politics of that. we are also morning former president george hw but. could more negotiating time of the parties reach a compromise? two men who have been on the front line of the fight. stay close. ♪ our cohonorably. one of the benefits that we as a country give you as a veteran is the eligibility for a va loan for up to 100% of your home's value. if you need cash for your family, call newday usa. with automatic authority from the va, we can say yes when banks say no. give us a call. call now: 1-855-376-1361. i can't say it's the highlight dadof fatherhood.... but i'd rather be here with my little man than not be here because of migraine. i have three words for migraine... "i am here." aimovig, a preventive treatment for migraine in adults,
♪ >> harris: it looks like congress is going to get this done. congressional leaders unveiling a two-week stopgap spending bill to keep the government open and running through december 21st. the deadline to fund the government was this friday, but the passing of president george h.w. bush has shifted washington's focus and our focus as a nation, understandably. senate majority leader mitch mcconnell is insisting there will not be a shutdown, and is urging president trump to negotiate with democrats. watch it. >> my advice to the president, i don't think it would surprise
you -- in the end, he and schumer and pelosi have to decide what they are going to do, here. because even though this is a republican government, the democrats are not irrelevant. >> harris: mike emanuel live on capitol hill. so, this resolution coming together in the short term. then they will vote. >> that's right, harris. most expect that lawmakers will pass a government extension to avoid a partial government shutdown on friday night. the house is expected to go first, sometime on thursday. the senate will follow suit. already, there is plenty of blame game underway with the key democrat noting republicans are in charge. >> i don't support a wall. i believe in border security, i think a wall is not a smart way to make us safer. let's be clear -- right now, the republicans are in control of the house, in control of the senate, and control of the white house. they need to put together a budget to keep the government open and operating. >> should the democrats have some kind of compromise?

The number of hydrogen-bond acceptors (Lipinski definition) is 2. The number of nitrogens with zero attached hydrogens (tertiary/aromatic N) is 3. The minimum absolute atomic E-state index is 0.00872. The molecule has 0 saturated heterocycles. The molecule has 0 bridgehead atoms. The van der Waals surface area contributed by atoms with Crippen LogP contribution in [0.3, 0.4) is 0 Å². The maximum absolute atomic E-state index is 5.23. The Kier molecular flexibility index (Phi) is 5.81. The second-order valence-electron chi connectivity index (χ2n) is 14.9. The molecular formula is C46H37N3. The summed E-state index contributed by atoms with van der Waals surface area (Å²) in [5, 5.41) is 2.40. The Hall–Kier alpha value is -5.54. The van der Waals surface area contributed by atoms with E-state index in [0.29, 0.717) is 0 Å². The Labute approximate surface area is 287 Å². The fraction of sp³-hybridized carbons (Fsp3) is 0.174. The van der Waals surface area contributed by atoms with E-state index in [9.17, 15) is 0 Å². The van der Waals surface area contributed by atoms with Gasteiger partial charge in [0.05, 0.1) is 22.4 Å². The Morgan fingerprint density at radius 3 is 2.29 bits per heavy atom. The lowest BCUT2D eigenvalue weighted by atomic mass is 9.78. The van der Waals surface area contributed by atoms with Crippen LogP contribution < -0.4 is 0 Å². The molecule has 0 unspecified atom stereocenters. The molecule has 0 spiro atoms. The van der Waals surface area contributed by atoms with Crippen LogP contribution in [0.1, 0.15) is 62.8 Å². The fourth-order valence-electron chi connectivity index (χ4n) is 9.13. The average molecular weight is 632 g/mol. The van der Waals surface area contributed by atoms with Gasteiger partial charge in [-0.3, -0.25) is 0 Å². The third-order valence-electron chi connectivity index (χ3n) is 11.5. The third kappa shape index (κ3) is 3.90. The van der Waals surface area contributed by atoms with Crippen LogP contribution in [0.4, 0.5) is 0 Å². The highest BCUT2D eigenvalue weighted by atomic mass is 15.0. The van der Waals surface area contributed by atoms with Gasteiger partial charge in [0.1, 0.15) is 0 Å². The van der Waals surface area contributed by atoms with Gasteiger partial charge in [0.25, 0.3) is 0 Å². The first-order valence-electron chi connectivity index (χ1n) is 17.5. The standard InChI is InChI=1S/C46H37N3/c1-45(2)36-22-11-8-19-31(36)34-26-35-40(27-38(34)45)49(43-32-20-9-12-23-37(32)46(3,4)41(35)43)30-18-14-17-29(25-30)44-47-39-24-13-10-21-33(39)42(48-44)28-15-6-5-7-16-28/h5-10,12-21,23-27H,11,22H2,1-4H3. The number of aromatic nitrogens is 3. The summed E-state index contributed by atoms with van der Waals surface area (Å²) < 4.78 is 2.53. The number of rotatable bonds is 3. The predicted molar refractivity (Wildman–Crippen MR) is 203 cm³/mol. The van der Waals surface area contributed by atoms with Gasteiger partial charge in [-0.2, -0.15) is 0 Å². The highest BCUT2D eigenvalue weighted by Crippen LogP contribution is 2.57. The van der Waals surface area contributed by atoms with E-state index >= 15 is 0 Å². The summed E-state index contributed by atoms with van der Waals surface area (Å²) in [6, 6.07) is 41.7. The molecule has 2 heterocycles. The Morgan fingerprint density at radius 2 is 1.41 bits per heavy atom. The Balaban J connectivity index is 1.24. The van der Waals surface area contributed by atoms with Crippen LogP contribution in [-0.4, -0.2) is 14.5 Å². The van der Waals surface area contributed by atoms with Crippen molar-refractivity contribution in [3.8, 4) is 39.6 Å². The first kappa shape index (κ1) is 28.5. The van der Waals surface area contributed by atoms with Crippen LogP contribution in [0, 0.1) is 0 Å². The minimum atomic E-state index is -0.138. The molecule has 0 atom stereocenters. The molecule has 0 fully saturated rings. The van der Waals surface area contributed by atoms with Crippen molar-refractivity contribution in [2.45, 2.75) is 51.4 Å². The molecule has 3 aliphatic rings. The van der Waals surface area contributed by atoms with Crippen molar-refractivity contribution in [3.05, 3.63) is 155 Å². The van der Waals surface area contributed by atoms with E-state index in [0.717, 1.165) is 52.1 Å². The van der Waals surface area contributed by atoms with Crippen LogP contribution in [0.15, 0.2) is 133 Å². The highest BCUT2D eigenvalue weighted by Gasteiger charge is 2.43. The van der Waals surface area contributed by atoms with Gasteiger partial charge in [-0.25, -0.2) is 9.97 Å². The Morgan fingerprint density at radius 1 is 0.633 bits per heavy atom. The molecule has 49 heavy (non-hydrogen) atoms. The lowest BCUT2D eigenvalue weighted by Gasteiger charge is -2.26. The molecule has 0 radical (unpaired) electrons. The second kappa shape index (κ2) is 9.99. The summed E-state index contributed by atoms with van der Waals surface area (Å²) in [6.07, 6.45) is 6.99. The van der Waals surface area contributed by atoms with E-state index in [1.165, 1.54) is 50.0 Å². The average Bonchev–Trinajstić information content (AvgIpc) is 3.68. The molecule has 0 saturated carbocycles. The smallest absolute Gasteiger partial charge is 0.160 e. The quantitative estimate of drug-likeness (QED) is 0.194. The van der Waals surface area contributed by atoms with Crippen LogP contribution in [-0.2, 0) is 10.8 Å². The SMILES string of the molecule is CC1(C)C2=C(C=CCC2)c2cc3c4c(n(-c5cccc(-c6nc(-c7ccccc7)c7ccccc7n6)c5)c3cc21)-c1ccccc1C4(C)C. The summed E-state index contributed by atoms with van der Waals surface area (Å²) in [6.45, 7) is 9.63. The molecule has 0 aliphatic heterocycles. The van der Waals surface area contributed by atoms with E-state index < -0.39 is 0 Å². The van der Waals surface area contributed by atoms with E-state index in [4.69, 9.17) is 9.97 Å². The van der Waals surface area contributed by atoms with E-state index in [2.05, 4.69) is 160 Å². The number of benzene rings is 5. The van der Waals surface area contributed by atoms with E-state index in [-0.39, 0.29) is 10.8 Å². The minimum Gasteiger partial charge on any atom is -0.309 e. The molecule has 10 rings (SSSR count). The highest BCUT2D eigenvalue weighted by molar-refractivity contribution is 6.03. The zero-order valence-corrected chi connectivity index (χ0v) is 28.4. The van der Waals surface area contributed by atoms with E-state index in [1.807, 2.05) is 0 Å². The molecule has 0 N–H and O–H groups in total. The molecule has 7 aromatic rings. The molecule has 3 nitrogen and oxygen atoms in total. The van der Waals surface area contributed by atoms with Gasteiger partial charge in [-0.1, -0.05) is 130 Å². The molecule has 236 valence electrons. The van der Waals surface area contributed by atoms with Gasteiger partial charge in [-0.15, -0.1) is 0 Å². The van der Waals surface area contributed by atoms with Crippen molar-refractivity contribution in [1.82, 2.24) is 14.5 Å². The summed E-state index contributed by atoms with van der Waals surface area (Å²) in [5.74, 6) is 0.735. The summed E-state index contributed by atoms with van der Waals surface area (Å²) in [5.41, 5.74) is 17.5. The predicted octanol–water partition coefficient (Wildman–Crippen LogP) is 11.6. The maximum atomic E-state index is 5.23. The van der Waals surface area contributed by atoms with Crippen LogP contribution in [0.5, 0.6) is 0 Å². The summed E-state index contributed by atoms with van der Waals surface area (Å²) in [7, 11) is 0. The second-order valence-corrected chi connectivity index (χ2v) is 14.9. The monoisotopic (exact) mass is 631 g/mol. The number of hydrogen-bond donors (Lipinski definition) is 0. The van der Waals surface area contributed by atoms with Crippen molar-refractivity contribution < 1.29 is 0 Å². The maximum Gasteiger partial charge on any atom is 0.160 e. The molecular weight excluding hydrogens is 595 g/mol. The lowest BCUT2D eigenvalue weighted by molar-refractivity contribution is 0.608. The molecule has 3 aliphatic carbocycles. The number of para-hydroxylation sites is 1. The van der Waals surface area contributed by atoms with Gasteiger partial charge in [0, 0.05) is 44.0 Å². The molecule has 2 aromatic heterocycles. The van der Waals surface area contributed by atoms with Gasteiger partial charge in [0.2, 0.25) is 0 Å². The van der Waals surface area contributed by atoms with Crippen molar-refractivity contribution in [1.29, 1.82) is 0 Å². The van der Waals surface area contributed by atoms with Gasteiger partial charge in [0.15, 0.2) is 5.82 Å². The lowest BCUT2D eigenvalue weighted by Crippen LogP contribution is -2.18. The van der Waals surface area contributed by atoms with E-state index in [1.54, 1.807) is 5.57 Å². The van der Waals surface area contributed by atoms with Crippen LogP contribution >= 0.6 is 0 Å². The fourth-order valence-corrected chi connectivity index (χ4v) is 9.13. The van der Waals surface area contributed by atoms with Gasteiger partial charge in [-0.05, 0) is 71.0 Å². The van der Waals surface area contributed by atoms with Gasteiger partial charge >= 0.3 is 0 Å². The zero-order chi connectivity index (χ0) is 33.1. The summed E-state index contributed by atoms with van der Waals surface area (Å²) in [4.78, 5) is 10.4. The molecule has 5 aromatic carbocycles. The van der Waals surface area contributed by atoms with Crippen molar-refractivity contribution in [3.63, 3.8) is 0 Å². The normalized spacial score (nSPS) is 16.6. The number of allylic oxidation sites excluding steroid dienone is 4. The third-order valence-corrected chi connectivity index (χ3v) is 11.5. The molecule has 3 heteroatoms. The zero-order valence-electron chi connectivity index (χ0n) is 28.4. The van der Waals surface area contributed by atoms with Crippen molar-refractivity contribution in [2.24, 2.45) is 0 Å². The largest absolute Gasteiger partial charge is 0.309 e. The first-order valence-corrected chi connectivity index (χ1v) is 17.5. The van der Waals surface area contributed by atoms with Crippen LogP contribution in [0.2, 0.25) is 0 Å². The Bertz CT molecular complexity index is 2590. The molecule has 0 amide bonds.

>> let's see what they want to put on the table. >> president trump tweeted today "could somebody please expand to the democrats that we need their votes? that our country loses to enter $50 billion a year on illegal immigration, not including the terrible drug flow. board security, including a wall, is $25 billion. it pays for itself in two months. get it done." a member of the newly elected house leadership for the next congress on the republican side is blasting the democrats. >> in this situation, we got a fundamental problem on the democratic side. i think leader pelosi -- everything that she does right now is based on what's going to be necessary in order to get the votes to be speaker. obviously, she got the votes in the caucus. she still got to get the votes on the floor. she did to make sure she placates every wing of the party, including the far left, for the good of the country. we had to be able to say "look, we've got to secure our borders." and the border wall is a crucial part of that. >> out of respect for former president george herbert walker